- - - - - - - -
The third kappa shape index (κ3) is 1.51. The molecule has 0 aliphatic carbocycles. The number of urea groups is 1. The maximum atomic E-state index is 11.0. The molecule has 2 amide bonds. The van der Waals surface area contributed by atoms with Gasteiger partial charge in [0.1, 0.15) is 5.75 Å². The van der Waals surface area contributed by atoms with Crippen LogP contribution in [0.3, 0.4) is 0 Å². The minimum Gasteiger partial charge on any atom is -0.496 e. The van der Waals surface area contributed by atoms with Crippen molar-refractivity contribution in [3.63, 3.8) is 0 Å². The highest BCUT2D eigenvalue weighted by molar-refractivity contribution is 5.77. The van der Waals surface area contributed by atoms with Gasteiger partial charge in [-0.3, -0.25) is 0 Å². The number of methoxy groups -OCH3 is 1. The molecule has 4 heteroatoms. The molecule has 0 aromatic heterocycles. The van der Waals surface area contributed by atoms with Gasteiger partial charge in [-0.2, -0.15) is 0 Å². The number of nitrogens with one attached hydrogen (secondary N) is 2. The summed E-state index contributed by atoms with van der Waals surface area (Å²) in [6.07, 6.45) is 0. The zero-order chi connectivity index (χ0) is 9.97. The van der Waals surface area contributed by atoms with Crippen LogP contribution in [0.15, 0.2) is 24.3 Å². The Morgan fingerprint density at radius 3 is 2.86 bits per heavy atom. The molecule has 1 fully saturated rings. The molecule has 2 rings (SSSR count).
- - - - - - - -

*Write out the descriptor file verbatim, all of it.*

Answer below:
The third kappa shape index (κ3) is 1.51. The molecule has 0 aliphatic carbocycles. The number of urea groups is 1. The maximum atomic E-state index is 11.0. The molecule has 2 amide bonds. The van der Waals surface area contributed by atoms with Gasteiger partial charge in [0.1, 0.15) is 5.75 Å². The van der Waals surface area contributed by atoms with Crippen LogP contribution in [0.3, 0.4) is 0 Å². The minimum Gasteiger partial charge on any atom is -0.496 e. The van der Waals surface area contributed by atoms with Crippen molar-refractivity contribution in [3.63, 3.8) is 0 Å². The highest BCUT2D eigenvalue weighted by molar-refractivity contribution is 5.77. The van der Waals surface area contributed by atoms with Gasteiger partial charge in [-0.3, -0.25) is 0 Å². The number of methoxy groups -OCH3 is 1. The molecule has 4 heteroatoms. The molecule has 0 aromatic heterocycles. The van der Waals surface area contributed by atoms with Gasteiger partial charge in [-0.2, -0.15) is 0 Å². The number of nitrogens with one attached hydrogen (secondary N) is 2. The summed E-state index contributed by atoms with van der Waals surface area (Å²) in [6.07, 6.45) is 0. The zero-order chi connectivity index (χ0) is 9.97. The van der Waals surface area contributed by atoms with Crippen LogP contribution in [0.15, 0.2) is 24.3 Å². The Morgan fingerprint density at radius 3 is 2.86 bits per heavy atom. The molecule has 1 fully saturated rings. The molecule has 2 rings (SSSR count).